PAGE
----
Biologics

Biologics are genetically-engineered proteins derived from human genes. They are designed to inhibit specific components of the immune system that play pivotal roles in fuelling inflammation, which is a central feature of rheumatoid arthritis.

The patho-physiological rationale for, and clinical application of, Biologic agents in the management of autoimmune diseases, cancers, or other pathologies where a molecular target can be identified.

Biologics as a class of medications in this narrower sense have had a profound impact on many medical fields, primarily rheumatology and oncology, but also cardiology, dermatology, gastroenterology, neurology, and others. In most of these disciplines, biologics have added major therapeutic options for the treatment of many diseases, including some for which no effective therapies were available, and others where previously existing therapies were clearly inadequate. However, the advent of biologic therapeutics has also raised complex regulatory issues (see below), and significant pharmacoeconomic concerns, because the cost for biologic therapies has been dramatically higher than for conventional (pharmacological) medications. This factor has been particularly relevant since many biological medications are used for the treatment of chronic diseases, such as rheumatoid arthritis or inflammatory bowel disease, or for the treatment of otherwise untreatable cancer during the remainder of life. The cost of treatment with a typical monoclonal antibody therapy for relatively common indications is generally in the range of €7,000–14,000 per patient per year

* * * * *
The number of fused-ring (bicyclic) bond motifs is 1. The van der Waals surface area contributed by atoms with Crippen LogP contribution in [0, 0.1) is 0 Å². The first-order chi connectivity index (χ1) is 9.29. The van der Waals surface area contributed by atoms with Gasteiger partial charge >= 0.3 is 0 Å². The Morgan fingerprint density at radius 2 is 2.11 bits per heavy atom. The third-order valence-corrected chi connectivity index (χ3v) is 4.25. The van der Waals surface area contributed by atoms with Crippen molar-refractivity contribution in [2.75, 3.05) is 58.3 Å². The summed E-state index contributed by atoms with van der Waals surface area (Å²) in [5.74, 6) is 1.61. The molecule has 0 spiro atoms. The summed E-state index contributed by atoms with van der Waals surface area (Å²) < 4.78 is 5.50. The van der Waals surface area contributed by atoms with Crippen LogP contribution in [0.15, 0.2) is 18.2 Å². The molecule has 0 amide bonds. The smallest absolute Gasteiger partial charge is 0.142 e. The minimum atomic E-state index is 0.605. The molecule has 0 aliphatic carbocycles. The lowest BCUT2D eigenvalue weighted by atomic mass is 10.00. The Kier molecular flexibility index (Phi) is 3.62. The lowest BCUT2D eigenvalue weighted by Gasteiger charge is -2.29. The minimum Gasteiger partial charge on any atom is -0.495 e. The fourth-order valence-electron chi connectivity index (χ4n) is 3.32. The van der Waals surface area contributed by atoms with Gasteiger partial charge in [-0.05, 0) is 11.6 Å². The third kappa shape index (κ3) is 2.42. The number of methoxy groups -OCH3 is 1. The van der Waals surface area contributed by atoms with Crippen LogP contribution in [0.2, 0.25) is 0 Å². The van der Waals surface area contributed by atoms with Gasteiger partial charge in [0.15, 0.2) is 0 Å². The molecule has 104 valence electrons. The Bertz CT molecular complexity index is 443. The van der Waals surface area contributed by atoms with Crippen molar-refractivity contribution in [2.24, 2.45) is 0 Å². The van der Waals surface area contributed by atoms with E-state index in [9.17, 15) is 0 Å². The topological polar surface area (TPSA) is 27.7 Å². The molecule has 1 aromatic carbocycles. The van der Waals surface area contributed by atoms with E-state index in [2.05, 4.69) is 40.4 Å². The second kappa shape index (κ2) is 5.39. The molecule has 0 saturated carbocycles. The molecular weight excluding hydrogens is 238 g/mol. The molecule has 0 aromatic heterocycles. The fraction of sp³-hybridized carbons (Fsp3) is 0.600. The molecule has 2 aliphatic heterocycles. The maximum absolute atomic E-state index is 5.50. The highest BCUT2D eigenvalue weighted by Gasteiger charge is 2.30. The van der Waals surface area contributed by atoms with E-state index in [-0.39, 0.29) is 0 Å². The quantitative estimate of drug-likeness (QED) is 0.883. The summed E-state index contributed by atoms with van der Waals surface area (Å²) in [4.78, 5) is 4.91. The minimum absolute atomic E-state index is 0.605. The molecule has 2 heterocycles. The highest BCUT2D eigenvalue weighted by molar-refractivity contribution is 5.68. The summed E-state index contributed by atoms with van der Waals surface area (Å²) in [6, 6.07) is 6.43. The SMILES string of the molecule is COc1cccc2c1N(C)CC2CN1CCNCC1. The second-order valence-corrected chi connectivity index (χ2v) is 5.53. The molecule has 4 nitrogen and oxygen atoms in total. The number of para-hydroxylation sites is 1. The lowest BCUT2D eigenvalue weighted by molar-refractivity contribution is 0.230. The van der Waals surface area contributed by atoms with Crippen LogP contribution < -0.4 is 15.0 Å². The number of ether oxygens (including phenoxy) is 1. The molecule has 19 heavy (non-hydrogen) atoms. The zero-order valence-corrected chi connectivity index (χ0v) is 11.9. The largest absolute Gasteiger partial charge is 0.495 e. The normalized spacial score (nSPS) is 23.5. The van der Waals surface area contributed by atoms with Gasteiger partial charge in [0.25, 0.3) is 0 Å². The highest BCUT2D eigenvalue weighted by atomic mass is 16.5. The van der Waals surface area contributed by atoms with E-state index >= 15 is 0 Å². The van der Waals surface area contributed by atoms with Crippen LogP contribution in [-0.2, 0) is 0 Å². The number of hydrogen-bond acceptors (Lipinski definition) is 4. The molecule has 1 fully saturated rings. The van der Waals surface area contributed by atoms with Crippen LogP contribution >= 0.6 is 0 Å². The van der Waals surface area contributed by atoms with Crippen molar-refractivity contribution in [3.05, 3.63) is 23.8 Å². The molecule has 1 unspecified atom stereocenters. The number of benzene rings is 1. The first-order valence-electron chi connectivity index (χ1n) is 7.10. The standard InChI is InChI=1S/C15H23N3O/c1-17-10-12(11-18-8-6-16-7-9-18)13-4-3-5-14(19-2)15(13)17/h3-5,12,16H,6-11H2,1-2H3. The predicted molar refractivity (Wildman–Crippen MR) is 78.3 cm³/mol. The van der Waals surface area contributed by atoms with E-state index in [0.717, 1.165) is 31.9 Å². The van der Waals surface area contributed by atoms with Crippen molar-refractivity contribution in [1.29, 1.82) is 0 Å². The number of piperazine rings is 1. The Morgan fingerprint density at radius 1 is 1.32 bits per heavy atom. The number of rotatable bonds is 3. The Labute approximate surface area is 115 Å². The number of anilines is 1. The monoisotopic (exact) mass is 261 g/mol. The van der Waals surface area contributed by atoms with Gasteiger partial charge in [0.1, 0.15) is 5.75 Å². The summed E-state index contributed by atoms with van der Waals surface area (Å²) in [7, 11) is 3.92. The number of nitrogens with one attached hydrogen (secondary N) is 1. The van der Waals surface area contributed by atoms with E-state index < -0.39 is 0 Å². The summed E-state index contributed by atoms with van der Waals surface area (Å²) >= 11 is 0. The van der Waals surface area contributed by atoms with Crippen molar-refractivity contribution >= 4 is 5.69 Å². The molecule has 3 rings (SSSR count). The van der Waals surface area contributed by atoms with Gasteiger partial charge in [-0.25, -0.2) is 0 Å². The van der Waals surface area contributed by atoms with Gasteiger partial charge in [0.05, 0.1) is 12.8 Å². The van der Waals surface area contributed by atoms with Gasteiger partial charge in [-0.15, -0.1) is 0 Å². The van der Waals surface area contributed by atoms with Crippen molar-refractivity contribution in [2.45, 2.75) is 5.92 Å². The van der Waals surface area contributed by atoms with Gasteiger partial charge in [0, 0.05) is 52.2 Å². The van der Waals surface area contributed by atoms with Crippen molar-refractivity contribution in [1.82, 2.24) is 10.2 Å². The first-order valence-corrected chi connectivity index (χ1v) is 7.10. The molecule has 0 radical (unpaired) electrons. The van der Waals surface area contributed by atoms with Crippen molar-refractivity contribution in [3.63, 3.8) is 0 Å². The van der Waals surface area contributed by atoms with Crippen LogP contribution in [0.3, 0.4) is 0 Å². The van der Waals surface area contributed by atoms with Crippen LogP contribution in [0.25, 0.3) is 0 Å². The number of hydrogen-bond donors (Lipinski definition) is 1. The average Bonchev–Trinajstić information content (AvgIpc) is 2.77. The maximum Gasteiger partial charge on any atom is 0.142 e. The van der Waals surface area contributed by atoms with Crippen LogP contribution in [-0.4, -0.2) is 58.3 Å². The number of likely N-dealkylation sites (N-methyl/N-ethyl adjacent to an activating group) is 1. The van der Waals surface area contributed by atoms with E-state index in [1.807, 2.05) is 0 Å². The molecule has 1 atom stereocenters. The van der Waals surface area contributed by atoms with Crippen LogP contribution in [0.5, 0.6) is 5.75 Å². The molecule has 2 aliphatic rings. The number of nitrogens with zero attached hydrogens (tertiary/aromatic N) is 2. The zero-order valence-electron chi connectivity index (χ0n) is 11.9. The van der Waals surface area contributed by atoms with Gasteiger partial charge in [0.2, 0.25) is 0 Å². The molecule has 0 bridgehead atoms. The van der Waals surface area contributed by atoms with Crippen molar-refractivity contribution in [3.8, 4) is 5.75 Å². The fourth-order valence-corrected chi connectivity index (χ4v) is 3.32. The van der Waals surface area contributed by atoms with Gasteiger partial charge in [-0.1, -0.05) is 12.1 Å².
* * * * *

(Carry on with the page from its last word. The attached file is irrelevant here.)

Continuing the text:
• Clinical Trials and Regulatory Affairs
  • Cancer Targeted Drug Delivery
  • Drug Delivery & Targeting

Related Conference of Biologics

Biologics Conference Speakers